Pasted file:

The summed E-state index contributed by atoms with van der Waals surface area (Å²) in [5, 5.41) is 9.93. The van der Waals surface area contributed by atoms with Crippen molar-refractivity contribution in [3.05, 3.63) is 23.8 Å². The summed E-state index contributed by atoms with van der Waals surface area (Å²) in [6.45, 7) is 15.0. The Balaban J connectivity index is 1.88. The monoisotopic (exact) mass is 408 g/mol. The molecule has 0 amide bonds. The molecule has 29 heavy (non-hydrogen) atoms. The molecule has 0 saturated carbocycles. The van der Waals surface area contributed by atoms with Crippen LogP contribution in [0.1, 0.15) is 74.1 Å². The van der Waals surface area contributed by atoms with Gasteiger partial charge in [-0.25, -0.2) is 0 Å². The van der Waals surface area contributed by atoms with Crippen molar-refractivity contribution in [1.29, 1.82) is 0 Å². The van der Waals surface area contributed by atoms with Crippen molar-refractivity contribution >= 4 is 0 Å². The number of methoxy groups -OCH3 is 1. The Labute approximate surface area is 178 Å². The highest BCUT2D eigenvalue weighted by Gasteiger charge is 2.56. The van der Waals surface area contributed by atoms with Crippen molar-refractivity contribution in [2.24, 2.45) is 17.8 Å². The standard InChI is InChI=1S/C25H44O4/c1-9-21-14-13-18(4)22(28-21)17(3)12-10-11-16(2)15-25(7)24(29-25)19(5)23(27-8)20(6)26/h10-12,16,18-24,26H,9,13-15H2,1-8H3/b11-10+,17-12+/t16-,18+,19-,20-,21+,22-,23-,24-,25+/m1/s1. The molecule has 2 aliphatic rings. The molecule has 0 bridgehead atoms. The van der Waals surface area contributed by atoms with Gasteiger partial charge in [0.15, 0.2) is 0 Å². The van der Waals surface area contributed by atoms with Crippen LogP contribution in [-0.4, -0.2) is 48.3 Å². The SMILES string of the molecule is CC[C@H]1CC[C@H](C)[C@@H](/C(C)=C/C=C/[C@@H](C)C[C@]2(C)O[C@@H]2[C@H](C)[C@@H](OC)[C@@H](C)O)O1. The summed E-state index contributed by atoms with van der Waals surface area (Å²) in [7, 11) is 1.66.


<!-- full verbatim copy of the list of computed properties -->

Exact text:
The summed E-state index contributed by atoms with van der Waals surface area (Å²) in [5, 5.41) is 9.93. The van der Waals surface area contributed by atoms with Crippen molar-refractivity contribution in [3.05, 3.63) is 23.8 Å². The summed E-state index contributed by atoms with van der Waals surface area (Å²) in [6.45, 7) is 15.0. The Balaban J connectivity index is 1.88. The monoisotopic (exact) mass is 408 g/mol. The molecule has 0 amide bonds. The molecule has 29 heavy (non-hydrogen) atoms. The molecule has 0 saturated carbocycles. The van der Waals surface area contributed by atoms with Crippen LogP contribution in [0.1, 0.15) is 74.1 Å². The van der Waals surface area contributed by atoms with Gasteiger partial charge in [-0.25, -0.2) is 0 Å². The van der Waals surface area contributed by atoms with Crippen molar-refractivity contribution in [1.29, 1.82) is 0 Å². The van der Waals surface area contributed by atoms with Crippen molar-refractivity contribution >= 4 is 0 Å². The number of methoxy groups -OCH3 is 1. The Labute approximate surface area is 178 Å². The highest BCUT2D eigenvalue weighted by Gasteiger charge is 2.56. The van der Waals surface area contributed by atoms with Crippen molar-refractivity contribution in [2.24, 2.45) is 17.8 Å². The standard InChI is InChI=1S/C25H44O4/c1-9-21-14-13-18(4)22(28-21)17(3)12-10-11-16(2)15-25(7)24(29-25)19(5)23(27-8)20(6)26/h10-12,16,18-24,26H,9,13-15H2,1-8H3/b11-10+,17-12+/t16-,18+,19-,20-,21+,22-,23-,24-,25+/m1/s1. The molecule has 2 aliphatic rings. The molecule has 0 bridgehead atoms. The van der Waals surface area contributed by atoms with Gasteiger partial charge in [0.15, 0.2) is 0 Å². The van der Waals surface area contributed by atoms with Crippen LogP contribution in [-0.4, -0.2) is 48.3 Å². The SMILES string of the molecule is CC[C@H]1CC[C@H](C)[C@@H](/C(C)=C/C=C/[C@@H](C)C[C@]2(C)O[C@@H]2[C@H](C)[C@@H](OC)[C@@H](C)O)O1. The summed E-state index contributed by atoms with van der Waals surface area (Å²) in [7, 11) is 1.66.